By not recognizing this unequal power dynamic, white climate activists fail to see that their rhetoric plays a part in delegitimizing the working class struggle. For example, Extinction Rebellion emphasizes in the mainstream and social media its strategy of “non violence;” it does not recognize that this makes all other resistance appear violent. When this happens it is because of violence by the police, violence they are able to carry out because these protests are on the outskirts of the city, and Black lives still matter less in the media.

This perception and short-sightedness from white activists have allowed the fossil fuel and mining lobby to undermine legitimate arguments and struggles against climate change-causing projects, which was clear during the Shell Must Fall protests in 2021 when Shell was attempting seismic drilling off South Africa’s Wild Coast. At these protests, there were few placards mentioning the fishing communities that would lose their livelihoods, the economic injustice caused by fossil fuels, or any impact on inequality, human rights, or people; the visible demands were calls to protect the environment, oceans, and undersea life. It provided a space for Gwede Mantashe, South Africa’s Minister of Mineral Resources and Energy, to object to these developments as “apartheid and colonialism of a special type, masqueraded as a great interest for environmental protection,” with his emphasis being that economic benefits to the country trump environmental impacts, and implied that fixing the climate and economic crises are mutually exclusive. He was ultimately claiming that climate activists and climate NGOs are not just removed from the everyday fights of the poor, but that they are against them.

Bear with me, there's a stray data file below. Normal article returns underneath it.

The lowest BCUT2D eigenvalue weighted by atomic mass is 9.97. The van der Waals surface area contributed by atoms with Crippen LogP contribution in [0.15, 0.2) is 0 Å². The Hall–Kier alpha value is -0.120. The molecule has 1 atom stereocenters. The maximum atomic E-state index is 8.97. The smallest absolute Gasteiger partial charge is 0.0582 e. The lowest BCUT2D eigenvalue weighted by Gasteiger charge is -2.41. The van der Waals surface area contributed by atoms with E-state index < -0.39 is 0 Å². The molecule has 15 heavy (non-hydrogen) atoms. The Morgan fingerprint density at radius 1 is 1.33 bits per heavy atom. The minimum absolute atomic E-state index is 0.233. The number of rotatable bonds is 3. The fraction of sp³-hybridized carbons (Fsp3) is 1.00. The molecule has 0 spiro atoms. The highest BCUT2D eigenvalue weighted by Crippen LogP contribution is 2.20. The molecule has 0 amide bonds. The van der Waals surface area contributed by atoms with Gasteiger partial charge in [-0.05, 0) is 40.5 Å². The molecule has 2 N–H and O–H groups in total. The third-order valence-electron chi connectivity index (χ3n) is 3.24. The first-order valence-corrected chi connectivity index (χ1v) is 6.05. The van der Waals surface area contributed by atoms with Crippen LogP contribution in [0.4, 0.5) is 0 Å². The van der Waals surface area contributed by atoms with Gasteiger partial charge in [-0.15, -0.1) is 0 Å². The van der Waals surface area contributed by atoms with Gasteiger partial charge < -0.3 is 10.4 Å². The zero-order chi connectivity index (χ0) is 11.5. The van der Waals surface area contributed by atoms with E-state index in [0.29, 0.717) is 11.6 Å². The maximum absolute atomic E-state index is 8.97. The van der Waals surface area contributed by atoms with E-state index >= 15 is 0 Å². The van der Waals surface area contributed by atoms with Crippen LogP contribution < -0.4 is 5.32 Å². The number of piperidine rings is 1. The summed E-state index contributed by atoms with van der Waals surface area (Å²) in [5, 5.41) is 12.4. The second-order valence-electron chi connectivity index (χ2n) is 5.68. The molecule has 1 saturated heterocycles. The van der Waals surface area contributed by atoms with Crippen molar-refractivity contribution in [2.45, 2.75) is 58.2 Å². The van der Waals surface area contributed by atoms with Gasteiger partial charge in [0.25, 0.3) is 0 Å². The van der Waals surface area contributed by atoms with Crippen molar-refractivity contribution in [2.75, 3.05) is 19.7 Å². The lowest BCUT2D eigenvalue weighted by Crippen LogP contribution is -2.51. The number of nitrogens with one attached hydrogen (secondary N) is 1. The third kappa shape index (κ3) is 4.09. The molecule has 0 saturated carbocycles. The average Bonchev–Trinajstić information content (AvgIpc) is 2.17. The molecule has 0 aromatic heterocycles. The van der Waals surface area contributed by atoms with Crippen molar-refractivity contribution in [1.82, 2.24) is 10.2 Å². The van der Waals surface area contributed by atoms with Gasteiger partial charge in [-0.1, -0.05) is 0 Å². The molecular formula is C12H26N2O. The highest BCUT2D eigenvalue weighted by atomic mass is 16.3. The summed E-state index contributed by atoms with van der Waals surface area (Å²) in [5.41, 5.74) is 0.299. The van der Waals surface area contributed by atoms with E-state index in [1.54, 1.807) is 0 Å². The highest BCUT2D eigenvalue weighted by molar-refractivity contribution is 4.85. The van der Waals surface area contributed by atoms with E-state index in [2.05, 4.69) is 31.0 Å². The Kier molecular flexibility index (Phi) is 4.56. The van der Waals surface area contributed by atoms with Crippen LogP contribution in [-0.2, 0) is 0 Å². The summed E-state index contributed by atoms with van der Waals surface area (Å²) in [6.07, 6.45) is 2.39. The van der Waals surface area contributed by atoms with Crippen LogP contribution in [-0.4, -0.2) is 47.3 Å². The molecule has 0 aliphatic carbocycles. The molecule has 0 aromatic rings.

The climate crisis is a class issue, and reality is showing every day that around the world, climate change affects the poorest, and exacerbates socio-economic inequalities. South Africa’s President Cyril Ramaphosa described the floods in Kwazulu-Natal in 2022 as a “catastrophe of enormous proportions” and “the biggest tragedy we have ever seen.” When the poor suffer the loss of their possessions from floods and fires, they end up spending money to rebuild their shacks and badly constructed homes, with little to no help from the state. When a devastating drought hit Cape Town in 2017, the poor, unlike many white, middle-class Capetonians, could not afford to drill boreholes,  or travel from the outlying Cape Flats to the springs at the foot of Table Mountain to access free water, forced, instead to purchase expensive bottled water.

The vast majority of white climate activists remain entirely detached from the mostly black, working-class struggles against structural inequalities and vulnerabilities, which are intertwined with and exacerbated by the climate crisis. Until white climate activists recognize the legitimacy of the broader struggle for social justice, support from the working class, so vital to ending climate destruction, will not be guaranteed.

Further Reading